Feb 07, 2017

East Turkestan: Chinese Government Offers Economic Incentives for Secular Behavior

Photo courtesy of Sun Junbin for Sixth Tone

A closer look at daily life in Southern Xinjiang offers insight into the strained relationship between the Uyghurs and the Chinese authorities, who monitor religious activity in the region. Author Sun Junbin depicts a community that carries on with routine affairs, remaining stable despite ongoing political tensions and religious discrimination. The discrimination extends to local policy, which offers potential financial benefits as incentives for residents to practice an increasingly secular way of life.

The article below was published by Sixth Tone:

To the outside world, the south of the Xinjiang Uyghur Autonomous Region is known as part of the historical Silk Road, the route through which China traded with Central Asia and beyond — but it’s also been branded by the central government as an unstable region that breeds religious extremism.

The area is home to many Uyghurs, a predominantly Muslim ethnic minority who speak a Turkic language and have, on occasion, had strained relations with Chinese authorities.

My project, “Calm and Quiet Southern Xinjiang,” juxtaposes the mundane daily life of the region’s people with the tensions that exist between them and an increasingly strict government.

Specifically, I focused on Langan, a small village about 10 kilometers from Kashgar, the largest city in the area. The inhabitants of Langan often bear the brunt of a government wary of religious activities. According to Chinese officials, Langan sees relatively more religious conflicts than elsewhere in the region, to the extent that households are classified into different security categories according to each family’s perceived religious devotion. Villagers from so-called special-attention families are required to meet with government officials three times a week.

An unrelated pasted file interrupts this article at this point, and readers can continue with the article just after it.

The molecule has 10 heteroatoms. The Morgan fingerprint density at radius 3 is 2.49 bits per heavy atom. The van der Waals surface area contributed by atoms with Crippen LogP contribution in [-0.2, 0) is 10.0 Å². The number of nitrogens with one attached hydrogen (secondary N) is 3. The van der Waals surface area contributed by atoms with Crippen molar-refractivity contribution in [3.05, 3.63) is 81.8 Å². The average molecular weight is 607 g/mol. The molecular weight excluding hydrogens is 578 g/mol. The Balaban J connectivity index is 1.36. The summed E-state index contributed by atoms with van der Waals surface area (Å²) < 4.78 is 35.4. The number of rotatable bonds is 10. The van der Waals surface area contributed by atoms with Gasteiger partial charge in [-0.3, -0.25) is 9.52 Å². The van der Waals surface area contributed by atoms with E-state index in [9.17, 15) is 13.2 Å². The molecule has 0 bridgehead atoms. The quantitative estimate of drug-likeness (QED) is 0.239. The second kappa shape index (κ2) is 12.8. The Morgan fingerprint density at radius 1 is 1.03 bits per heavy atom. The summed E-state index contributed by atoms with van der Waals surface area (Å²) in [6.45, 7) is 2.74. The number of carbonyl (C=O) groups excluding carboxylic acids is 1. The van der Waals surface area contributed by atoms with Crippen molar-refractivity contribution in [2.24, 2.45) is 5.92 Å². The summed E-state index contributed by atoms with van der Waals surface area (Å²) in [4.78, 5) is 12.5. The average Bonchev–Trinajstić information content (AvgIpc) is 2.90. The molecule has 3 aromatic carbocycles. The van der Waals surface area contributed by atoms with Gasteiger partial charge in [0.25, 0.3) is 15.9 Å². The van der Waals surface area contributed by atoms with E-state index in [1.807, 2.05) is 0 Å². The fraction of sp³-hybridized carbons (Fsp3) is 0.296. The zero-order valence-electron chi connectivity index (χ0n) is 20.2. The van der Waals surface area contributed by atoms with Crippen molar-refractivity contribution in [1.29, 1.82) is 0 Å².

In November 2014, I joined some local officials on a visit to one of these special-attention families and captured a portrait of Mekrem, a woman whose husband had been detained for unapproved religious activities four months earlier. When I visited again a year later, he was still one year away from being released.

Officials organize educational meetings every Friday afternoon, aiming to encourage residents to live more secular lives. Local religious policies have the same goal: Mekrem, for example, can receive a 180-yuan ($26) monthly subsidy if she abstains from wearing a black veil over her face.

The place looks peaceful and harmonious most of the time, but you can feel the undercurrents of unease just below the surface.